Coles 2008

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Coles, Kimberly Anne. Religion, Reform, and Women's Writing in Early Modern England. Cambridge: Cambridge UP, 2008.

"The critical charting of women's texts within sixteenth-century English culture itself has still operated on the (however tacit) assumption that their literary products were devalued in that particu- lar context. This book posits a different view of English literary history: that rather than the standard narrative of women writers as marginal within the operations of sixteenth-century English culture, some women writers were instead central to the development of a Protestant literary tradition." (1)

"The terms of religion both empowered and controlled the conditions of female authorship." (2)

"My objective has been to understand how the construction of the religious female, as an abstract idea, is formed in literature – and in the process engage the question of how these pressures begin to affect the formation of the category of literature itself." (2)

"The place of women was determined in theory – and to a great extent in practice – by a universal belief in their inferior capacity and by reference to the specific commands for their subjection found in Genesis and the Epistles of St Paul. But moments of religious dissent frequently forced a revaluation of this position." (3)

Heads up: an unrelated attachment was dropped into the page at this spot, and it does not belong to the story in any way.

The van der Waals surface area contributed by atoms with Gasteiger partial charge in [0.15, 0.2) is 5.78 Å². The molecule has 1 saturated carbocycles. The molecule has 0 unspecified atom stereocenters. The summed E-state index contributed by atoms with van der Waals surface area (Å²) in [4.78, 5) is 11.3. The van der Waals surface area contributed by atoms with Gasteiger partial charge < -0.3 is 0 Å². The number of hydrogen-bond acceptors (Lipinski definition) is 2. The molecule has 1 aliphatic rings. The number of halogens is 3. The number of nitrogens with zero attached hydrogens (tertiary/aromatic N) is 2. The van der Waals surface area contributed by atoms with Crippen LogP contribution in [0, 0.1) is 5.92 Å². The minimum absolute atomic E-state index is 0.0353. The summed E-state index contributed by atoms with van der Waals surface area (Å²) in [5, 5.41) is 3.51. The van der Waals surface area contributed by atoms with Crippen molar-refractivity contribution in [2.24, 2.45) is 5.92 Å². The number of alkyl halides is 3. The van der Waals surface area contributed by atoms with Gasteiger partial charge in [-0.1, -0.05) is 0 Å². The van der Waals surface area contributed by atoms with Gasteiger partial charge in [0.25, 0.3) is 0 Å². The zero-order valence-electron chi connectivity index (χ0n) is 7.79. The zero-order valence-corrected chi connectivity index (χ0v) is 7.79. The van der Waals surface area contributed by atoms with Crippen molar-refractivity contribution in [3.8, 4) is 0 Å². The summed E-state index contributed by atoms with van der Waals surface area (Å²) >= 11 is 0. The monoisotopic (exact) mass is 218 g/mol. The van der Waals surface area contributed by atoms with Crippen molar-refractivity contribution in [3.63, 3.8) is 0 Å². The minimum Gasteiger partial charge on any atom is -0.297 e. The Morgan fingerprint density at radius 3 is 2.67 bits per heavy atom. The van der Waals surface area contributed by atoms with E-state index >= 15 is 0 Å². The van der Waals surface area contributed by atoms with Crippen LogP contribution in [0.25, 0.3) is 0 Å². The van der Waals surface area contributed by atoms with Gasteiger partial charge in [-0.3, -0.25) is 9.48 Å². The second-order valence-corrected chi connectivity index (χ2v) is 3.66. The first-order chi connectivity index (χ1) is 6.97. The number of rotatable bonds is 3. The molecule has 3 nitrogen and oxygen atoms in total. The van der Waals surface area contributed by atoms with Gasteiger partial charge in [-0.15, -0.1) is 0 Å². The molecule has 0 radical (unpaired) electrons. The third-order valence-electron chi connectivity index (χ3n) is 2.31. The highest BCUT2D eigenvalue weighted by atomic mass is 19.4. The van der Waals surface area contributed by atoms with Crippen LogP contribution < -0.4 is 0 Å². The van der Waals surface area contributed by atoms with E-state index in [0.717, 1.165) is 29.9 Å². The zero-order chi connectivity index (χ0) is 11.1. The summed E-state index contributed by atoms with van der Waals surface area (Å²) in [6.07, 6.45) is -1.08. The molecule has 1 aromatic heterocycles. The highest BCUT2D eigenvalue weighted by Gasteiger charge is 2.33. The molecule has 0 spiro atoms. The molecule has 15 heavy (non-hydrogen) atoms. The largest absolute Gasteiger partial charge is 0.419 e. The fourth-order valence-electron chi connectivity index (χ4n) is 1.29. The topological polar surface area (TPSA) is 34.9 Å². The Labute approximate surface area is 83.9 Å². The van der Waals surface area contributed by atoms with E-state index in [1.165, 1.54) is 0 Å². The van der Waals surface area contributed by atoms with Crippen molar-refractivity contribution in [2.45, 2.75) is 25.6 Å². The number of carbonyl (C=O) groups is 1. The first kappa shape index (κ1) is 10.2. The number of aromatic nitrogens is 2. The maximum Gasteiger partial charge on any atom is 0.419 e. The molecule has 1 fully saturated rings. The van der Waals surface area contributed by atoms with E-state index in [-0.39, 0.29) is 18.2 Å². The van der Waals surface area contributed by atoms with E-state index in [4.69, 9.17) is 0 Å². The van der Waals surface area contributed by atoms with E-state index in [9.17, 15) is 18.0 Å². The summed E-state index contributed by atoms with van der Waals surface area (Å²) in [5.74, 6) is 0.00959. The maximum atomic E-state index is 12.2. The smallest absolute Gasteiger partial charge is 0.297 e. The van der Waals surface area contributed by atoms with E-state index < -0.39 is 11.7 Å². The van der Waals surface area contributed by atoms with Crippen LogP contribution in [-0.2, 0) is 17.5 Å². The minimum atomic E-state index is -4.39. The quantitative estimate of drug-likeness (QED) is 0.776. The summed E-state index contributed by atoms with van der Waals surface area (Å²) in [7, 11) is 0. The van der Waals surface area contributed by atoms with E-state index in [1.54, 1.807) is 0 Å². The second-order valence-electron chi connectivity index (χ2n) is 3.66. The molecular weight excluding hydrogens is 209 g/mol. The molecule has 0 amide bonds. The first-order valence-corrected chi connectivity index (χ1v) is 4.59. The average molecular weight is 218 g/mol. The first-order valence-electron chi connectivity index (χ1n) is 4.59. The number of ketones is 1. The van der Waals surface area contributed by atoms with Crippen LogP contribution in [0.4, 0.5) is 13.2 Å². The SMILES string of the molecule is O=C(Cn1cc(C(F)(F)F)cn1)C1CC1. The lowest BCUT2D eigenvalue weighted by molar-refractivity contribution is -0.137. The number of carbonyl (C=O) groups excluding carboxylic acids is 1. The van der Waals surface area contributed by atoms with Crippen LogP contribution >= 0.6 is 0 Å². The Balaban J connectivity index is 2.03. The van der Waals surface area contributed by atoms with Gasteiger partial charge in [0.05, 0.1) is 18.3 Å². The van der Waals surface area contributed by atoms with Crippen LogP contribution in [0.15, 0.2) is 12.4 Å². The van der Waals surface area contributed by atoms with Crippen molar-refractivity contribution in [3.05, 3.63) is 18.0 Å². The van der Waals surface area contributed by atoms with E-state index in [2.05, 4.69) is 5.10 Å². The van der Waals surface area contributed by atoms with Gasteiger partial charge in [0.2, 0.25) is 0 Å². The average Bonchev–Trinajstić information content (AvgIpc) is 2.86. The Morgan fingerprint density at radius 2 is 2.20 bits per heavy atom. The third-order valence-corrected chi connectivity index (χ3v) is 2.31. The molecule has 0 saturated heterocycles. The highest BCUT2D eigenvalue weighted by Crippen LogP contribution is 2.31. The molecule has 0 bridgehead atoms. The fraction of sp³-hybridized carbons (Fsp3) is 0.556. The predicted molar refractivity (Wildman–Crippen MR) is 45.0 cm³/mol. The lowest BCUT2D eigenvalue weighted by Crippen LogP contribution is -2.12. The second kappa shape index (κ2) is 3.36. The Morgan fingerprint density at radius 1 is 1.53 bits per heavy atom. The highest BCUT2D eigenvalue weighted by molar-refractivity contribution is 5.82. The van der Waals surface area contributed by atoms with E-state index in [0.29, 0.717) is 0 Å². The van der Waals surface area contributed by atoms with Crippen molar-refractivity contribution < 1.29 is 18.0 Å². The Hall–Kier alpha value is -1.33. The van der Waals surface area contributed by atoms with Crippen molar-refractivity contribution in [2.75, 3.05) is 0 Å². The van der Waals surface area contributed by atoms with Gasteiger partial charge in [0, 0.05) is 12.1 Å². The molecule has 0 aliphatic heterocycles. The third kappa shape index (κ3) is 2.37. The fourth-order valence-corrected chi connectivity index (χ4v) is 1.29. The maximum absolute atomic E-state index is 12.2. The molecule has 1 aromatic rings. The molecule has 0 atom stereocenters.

"The figure of the religious woman is used by Bale to imagine a history of opposition to religious orthodoxy. 23 What makes the figure particularly productive for Bale is not, or not simply, its utility in conflating different historical periods (the figures of men participate in this as well), but the crisis that is signalled by the participation of women in the struggle." (4)

"Bale's extensive explication of her text rewrites Askew's narrative as an exposition of early Protestant doc- trine. It is precisely because Askew does not use the learned terms of the current theological debates – formulated by university men – that Bale tries to argue her case for her. In other words, he tries to make her behave like a man in print – and a magisterial Protestant at that. But his appro- priation of her meaning speaks volumes. In one sense, Bale is borrowing his authority from Askew's voice. In a larger sense, his editorial activities demonstrate that he understood the importance of female advocacy on the part of the Protestant cause." (5)